On Wed, Mar 30, 2011 at 2:14 PM, Haruka YAGNI <hyagni / gmail.com> wrote:
> Robert, thank you for the reply.
>
> On Wed, Mar 30, 2011 at 7:59 PM, Robert Klemme
> <shortcutter / googlemail.com> wrote:
>>> =A0self.each{|x| x.reach{|y| yield y}}
>>> This works but is not elegant.
>>> Somebody has an idea?
>>
>> The approach is broken because the block is not carried through the
>> recursion.
>
> I read your previous post. =A0I like it.
> It is elegant to useblock instead of yield and to add reach method to
> Enumerable module.
>
> I am curious about when my code does not work.
> I tested the next script and it printed the same as your code.
>
> class String
> =A0remove_method(:each)
> end

This is only needed in 1.8.* btw.

$ allruby -e 'String.instance_method "each"'
CYGWIN_NT-5.1 padrklemme2 1.7.9(0.237/5/3) 2011-03-29 10:10 i686 Cygwin
=3D=3D=3D=3D=3D=3D=3D=3D=3D=3D=3D=3D=3D=3D=3D=3D=3D=3D=3D=3D=3D=3D=3D=3D=3D=
=3D=3D=3D=3D=3D=3D=3D=3D=3D=3D=3D=3D=3D=3D=3D
ruby 1.8.7 (2008-08-11 patchlevel 72) [i386-cygwin]
=3D=3D=3D=3D=3D=3D=3D=3D=3D=3D=3D=3D=3D=3D=3D=3D=3D=3D=3D=3D=3D=3D=3D=3D=3D=
=3D=3D=3D=3D=3D=3D=3D=3D=3D=3D=3D=3D=3D=3D=3D
ruby 1.9.2p180 (2011-02-18 revision 30909) [i386-cygwin]
-e:1:in `instance_method': undefined method `each' for class `String'
(NameError)
        from -e:1:in `<main>'
=3D=3D=3D=3D=3D=3D=3D=3D=3D=3D=3D=3D=3D=3D=3D=3D=3D=3D=3D=3D=3D=3D=3D=3D=3D=
=3D=3D=3D=3D=3D=3D=3D=3D=3D=3D=3D=3D=3D=3D=3D
jruby 1.6.0 (ruby 1.8.7 patchlevel 330) (2011-03-15 f3b6154) (Java
HotSpot(TM) Client VM 1.6.0_24) [Windows XP-x86-java]
=3D=3D=3D=3D=3D=3D=3D=3D=3D=3D=3D=3D=3D=3D=3D=3D=3D=3D=3D=3D=3D=3D=3D=3D=3D=
=3D=3D=3D=3D=3D=3D=3D=3D=3D=3D=3D=3D=3D=3D=3D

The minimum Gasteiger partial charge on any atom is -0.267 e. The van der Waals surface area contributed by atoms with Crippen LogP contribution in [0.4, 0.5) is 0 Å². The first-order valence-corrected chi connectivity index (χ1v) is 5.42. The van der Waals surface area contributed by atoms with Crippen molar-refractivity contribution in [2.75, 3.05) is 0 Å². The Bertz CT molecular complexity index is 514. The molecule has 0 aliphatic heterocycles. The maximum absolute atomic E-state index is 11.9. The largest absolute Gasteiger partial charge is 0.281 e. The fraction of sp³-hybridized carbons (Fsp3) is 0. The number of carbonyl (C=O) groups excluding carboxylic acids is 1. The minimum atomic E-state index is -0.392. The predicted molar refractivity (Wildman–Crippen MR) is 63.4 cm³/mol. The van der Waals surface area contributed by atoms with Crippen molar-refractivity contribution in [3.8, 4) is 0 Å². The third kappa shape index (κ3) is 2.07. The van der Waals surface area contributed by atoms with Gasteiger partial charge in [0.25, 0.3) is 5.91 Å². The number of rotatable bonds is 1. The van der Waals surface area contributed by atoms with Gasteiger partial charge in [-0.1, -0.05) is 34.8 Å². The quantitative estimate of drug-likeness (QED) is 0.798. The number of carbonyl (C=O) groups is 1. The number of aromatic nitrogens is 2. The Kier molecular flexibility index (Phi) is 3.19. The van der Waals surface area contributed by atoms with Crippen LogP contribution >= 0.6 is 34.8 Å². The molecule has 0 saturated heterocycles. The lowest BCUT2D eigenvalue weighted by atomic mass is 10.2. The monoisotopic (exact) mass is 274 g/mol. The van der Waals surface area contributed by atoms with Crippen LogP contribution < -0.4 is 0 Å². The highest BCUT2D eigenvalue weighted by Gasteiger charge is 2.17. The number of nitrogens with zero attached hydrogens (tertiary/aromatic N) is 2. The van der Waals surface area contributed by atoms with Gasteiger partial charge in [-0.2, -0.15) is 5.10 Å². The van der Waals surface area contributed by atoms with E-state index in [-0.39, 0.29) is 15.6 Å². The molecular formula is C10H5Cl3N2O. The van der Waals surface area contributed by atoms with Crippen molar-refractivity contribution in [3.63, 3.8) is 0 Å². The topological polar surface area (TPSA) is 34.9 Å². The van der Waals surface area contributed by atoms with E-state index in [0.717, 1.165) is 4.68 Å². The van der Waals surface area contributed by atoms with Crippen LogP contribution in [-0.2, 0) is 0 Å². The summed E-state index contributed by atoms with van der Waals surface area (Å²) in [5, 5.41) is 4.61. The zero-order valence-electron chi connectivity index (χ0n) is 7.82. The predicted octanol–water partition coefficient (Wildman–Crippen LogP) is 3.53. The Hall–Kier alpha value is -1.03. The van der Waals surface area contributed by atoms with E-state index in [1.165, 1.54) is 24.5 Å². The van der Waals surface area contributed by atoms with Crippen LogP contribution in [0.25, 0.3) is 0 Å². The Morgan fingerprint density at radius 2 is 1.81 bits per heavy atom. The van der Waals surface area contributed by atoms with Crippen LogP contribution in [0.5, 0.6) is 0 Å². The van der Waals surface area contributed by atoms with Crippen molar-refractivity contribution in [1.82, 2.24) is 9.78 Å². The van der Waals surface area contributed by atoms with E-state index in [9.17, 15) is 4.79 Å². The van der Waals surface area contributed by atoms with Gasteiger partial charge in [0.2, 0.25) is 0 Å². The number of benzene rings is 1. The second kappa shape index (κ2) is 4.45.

jruby 1.6.0 (ruby 1.9.2 patchlevel 136) (2011-03-15 f3b6154) (Java
HotSpot(TM) Client VM 1.6.0_24) [Windows XP-x86-java]
NameError: undefined method `each' for class `String'
  instance_method at org/jruby/RubyModule.java:1957
           (root) at -e:1

> class Object
> =A0def reach
> =A0 if(self.respond_to?(:each))
> =A0 =A0 self.each{|x| x.reach{|y| yield y}}
> =A0 else
> =A0 =A0 yield(self)
> =A0 end
> =A0end
> end
>
> [["hoge", "huga"],["foo", "bar"]].reach { |myself|
> =A0print myself
> }
>
> With a nested array, a new block is given to the next 'reach'.
> So, I think, if I write this without recursion (of course impossible),
> the whole prosess is like
> =A0 some_array.each{|x1| x1.each{|x2| x2.each{ .... xn.each {|myself|
> print myself} ....}}}
> and xn is an unnested array.
>
> If I misunderstand something, or my program has a bug, please let me know=
.

I'm afraid the bug is in my brain.  You are right.  I am sorry.  I
should have taken more time to look at this.

That approach does produce awful call stacks though (with multiple
levels of nesting the call chain has to go backwards up to the topmost
caller to invoke the block initially provided to reach; you can see
this by adding "puts caller" to the beginning of the block). I find it
more elegant to pass the block down and have it invoked immediately.
Apparently you agree with me here.

Kind regards

robert

--=20
remember.guy do |as, often| as.you_can - without end
http://blog.rubybestpractices.com/